Over the past 24 hours, the US and Iran came to the brink of a direct military conflict.
It could have come to that, yes. So let's catch you all the way up. The two countries have had bad blood since the '70s, when Iranian revolutionaries kicked out their US-backed shah and took the US embassy hostage. A new Islamist, anti-US gov came to town.
If we're about to head to war with a foreign country, you're going to need to read the eff up. In the decades since, things have gone from bad to worse. Think: Iran threatening allies and to develop nuclear weapons. In 2015, the US and several other governments signed a deal to pull the breaks on Iran's nuclear program. But President Trump has said the deal doesn't go far enough. So he pulled the US out of it. And has been reimposing sanctions on Iran that are squeezing its economy.
A few weeks ago, the US said it received threats from Iran against US troops and sent an aircraft carrier and bombers to the region. There've since been attacks on oil tankers nearby that the US has blamed on Iran. This week, the US said it's sending 1,000 more troops. Meanwhile, Iran's economy is apparently suffering. It says it's days away from violating the terms of the nuclear deal and gave European countries until next week to give it a reason to stay in it.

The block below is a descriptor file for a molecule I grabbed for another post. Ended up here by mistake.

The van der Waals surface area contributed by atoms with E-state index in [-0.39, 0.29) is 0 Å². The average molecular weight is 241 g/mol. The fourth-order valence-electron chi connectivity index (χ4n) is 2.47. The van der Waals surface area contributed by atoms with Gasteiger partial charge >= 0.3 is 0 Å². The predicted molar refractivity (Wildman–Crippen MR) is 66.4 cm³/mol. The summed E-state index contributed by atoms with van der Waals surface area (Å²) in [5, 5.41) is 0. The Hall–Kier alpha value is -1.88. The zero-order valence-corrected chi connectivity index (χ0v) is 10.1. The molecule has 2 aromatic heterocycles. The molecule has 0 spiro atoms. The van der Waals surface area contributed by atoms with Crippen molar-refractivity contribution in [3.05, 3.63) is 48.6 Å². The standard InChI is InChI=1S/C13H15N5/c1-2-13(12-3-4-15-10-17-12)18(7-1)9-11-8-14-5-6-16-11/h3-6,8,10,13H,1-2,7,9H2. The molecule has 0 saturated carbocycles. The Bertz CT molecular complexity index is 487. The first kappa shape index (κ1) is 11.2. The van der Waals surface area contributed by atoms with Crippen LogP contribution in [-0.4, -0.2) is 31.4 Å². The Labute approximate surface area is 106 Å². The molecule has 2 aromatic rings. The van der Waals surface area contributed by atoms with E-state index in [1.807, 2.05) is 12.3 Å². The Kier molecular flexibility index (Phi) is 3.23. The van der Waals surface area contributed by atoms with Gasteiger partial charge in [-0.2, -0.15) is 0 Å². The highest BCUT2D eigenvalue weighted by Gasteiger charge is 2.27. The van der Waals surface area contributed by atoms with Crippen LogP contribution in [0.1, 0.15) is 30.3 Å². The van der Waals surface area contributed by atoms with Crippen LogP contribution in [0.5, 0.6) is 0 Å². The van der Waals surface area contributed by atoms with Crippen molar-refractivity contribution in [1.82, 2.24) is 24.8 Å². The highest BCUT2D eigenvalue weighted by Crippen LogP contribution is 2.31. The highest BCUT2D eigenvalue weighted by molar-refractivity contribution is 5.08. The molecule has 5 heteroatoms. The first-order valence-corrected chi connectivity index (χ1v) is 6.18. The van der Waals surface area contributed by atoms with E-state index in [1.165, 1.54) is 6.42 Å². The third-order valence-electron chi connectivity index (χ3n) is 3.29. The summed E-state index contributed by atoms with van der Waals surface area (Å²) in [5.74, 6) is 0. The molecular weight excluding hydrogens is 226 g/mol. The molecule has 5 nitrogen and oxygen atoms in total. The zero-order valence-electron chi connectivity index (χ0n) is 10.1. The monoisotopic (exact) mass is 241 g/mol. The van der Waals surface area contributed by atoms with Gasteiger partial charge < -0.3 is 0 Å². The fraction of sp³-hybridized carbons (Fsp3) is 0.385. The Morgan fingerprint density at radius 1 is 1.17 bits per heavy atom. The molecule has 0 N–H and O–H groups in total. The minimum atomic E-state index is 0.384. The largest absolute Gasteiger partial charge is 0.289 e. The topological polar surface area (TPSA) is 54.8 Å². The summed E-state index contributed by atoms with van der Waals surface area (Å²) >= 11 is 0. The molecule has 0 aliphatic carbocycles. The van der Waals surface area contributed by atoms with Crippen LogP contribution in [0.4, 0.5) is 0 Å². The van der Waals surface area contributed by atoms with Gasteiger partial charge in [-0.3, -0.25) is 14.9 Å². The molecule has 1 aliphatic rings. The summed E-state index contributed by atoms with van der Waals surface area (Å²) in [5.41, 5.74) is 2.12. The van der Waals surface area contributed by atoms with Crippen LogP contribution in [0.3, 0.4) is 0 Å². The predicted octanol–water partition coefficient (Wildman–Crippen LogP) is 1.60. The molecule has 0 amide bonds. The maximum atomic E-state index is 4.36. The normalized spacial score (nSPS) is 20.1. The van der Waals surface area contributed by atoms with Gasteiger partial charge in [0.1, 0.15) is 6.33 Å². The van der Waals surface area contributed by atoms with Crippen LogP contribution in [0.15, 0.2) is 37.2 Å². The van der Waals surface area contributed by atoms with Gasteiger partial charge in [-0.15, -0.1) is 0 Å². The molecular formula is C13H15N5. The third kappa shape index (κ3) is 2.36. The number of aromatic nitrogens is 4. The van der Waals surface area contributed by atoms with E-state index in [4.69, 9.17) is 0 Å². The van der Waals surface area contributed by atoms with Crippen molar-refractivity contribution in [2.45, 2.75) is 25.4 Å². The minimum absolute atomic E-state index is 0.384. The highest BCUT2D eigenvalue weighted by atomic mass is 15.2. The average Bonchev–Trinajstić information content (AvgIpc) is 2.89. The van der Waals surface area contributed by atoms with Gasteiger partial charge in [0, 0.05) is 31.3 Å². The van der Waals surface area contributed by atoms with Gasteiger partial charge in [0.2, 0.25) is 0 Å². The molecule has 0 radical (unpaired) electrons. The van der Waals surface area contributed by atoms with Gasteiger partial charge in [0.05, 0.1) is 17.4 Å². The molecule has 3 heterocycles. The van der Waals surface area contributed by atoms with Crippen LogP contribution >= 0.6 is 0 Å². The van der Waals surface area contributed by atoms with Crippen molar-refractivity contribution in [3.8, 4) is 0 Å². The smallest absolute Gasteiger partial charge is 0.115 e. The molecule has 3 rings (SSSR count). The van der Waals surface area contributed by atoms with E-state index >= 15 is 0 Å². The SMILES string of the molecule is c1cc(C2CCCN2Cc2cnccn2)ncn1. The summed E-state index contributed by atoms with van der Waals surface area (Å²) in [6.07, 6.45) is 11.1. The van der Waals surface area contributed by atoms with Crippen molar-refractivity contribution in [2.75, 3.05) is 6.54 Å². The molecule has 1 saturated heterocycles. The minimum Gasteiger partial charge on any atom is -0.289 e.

Yesterday, Iran shot down an unmanned military drone it says was over its airspace. The US denies it was intruding into Iranian territory. Since then, Trump called it a "very big mistake" said that the public will "find out" whether the US intends to respond. But then he seemed to want to de-escalate. He said someone "loose and stupid" in Iran was responsible for shooting down the drone. Then we found out about the airstrike.